Tag Archives: gender roles
Various different articles, studies, and research has shown us how to find happiness as women. A myth has been being perpetuated that women need to have a successful career in order to find meaning and happiness. Working at home helping your husband will bring greater joy, peace, and happiness for everyone.
1. Women abandoning home and children has created guilt on an epidemic scale.
2. Women now struggle with decreased overall happiness.
3. Mothers are more strained and exhausted.
4. Women are chasing an elusive happiness in a hamster wheel.
5. “They are to teach what is good…working at home.” Titus 2:4-5 God knows what we need; that is where we find happiness.
This is an article that was sent in by one of my readers who wishes to remain anonymous.
This was done because of a previous article I wrote about this subject on oppression.
I remember from my earliest memories my wonderful mother curling my
hair and picking out these princess-like dresses for me to wear for
school….I would have rather been outside playing with my brother and
cousin in military fatigues with my face painted green, black, and
brown. I shook my fist at being girly and feminine. My childhood dream
was to join the military. I loved the environment (or my imagination
of that environment).
I ended up joining the military. Taking an oath to protect and obey
orders. I began my year long training by going to basic training. I
was given uniforms….oh wait, the man behind me got the same ones.
There were three different articles of clothing in the main uniform
that were different. I wore sports bras–the men did not. I wore
granny panties–the men wore briefs. I wore women’s running shoes–the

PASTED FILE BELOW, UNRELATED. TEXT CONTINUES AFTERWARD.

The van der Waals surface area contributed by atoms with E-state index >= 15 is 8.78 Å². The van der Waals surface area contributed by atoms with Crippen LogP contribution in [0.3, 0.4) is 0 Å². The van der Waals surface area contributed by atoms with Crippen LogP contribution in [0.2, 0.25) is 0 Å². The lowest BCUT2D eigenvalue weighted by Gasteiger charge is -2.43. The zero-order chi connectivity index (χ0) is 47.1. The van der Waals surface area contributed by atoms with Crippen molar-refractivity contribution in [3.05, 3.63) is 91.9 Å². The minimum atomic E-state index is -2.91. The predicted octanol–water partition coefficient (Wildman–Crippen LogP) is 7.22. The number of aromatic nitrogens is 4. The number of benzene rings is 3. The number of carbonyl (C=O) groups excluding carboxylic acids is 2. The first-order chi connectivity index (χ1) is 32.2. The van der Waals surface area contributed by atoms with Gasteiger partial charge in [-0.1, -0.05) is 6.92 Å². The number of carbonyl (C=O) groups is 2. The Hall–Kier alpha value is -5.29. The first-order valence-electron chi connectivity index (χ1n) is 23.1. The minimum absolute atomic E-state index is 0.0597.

men wore theirs. Besides my haircut and buttocks, you couldn’t tell
which gender I was. I wore the same uniform, exercised the same way,
and was treated the same as the men in the unit. I did this for months
while in training. No civilian clothes. No differentiation besides
menstrual cycles and different sleeping quarters. I couldn’t stand it.
I couldn’t wait until I could put dress on….to feel beautiful….to
not look and expected to act like a man.
The day came where I could leave the fort and go into town and buy
civilian clothes. I headed straight to the dress section. I bought a
beautiful outfit and had one of my friends fix my hair (because I
didn’t know how to do anything besides a pony tail, bun, or leaving it
down). I got earrings and a necklace and even put some perfume on. I
look in the mirror—A sigh of relief– I feel like a woman again. I
never knew the importance of how we dress, look, and act. I am a woman
and need to dress, look, and act like one. Men are men and need to
dress, look, and act like one. You don’t think it matters?
If you don’t think it matters please respond with your experiences relating to the consequences of women being masculine and/or men being feminine.
Women have been oppressed for a very long time. I was in the military, active duty for 5 years. Towards the end of my career I got to witness first hand a woman come forth and explain the problem that she was facing, when a commanding general came to check on his troops.